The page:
The pathway model shows that the warning signs of early onset of disruptive behavior cannot necessarily be dismissed with a this-will-soon-pass attitude (Kelley et al., 1997). However, it is not yet possible to distinguish accurately between boys whose problem behaviors will worsen over time and those who will improve. The pathway model is a way to help identify youth at risk and optimize early interventions before problem behavior becomes entrenched and escalates.
The Overlap of Problem Behaviors
The pathways analyses found that many delinquent youth, especially the more serious offenders, engaged in multiple forms of delinquency. Many youth who commit serious offenses also experience difficulties in other areas of life. With the exception of drug use, however, little is known about the overlap of these problem behaviors in general populations. Do most youth who commit serious delinquent acts have school and mental health problems? Are most youth who have school or mental health problems also seriously delinquent?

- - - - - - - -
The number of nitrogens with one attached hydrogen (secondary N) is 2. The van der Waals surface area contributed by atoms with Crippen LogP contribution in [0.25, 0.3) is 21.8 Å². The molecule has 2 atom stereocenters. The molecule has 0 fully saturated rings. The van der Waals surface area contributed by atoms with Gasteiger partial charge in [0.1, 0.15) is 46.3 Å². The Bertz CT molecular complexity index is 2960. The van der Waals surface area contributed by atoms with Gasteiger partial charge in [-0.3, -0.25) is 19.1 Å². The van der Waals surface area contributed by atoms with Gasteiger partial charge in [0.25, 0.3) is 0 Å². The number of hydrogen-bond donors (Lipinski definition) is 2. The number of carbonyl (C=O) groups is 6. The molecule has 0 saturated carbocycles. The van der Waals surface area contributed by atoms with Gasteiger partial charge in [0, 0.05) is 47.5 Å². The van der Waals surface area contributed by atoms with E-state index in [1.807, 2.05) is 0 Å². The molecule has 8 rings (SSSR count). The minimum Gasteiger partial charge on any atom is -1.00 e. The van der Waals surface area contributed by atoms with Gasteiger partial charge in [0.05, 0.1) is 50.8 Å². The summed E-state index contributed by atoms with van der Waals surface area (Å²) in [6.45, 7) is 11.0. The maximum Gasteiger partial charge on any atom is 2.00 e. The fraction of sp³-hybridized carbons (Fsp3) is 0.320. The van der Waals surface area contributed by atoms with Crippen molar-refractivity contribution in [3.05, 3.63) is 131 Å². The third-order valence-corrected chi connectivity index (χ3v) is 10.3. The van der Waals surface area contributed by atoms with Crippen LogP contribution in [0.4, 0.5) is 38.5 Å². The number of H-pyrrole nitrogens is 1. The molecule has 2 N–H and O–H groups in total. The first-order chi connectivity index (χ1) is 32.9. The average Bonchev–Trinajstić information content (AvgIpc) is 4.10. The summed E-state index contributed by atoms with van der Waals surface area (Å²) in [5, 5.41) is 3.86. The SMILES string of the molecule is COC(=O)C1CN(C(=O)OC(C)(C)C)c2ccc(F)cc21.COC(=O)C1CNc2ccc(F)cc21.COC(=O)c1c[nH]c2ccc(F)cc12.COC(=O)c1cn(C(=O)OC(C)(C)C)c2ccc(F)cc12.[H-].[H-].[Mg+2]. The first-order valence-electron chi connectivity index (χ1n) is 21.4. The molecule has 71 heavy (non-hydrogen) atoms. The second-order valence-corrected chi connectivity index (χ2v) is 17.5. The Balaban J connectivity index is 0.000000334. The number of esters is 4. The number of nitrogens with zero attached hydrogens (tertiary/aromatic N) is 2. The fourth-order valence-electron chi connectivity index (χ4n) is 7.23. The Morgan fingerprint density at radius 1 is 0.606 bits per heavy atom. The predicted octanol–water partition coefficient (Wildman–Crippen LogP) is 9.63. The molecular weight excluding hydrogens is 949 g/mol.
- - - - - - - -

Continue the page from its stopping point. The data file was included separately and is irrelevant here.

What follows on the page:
The Causes and Correlates studies examined these questions in all three sites (Huizinga and Jakob-Chien, 1998; Huizinga, Loeber, and Thornberry, 1993; Huizinga et al., 2000). Recognizing that involvement in delinquency or in other problem behaviors can be transitory or intermittent, the studies examined the level of overlap of more persistent drug use, school problems, and mental health problems2 that lasted for at least 2 of the 3 years examined (Huizinga et al., 2000).
There was some consistency of findings for males across sites. Although a sizeable proportion of persistent and serious offenders do have other behavioral problems, more than half do not. Thus, it would be incorrect to characterize persistent and serious delinquents generally as having drug, school, or mental health problems. On the other hand, drug, school, and mental health problems are strong risk factors for involvement in persistent and serious delinquency, and more than half (5573 percent) of the male respondents in all three sites with two or more persistent problems were also persistent and serious delinquents.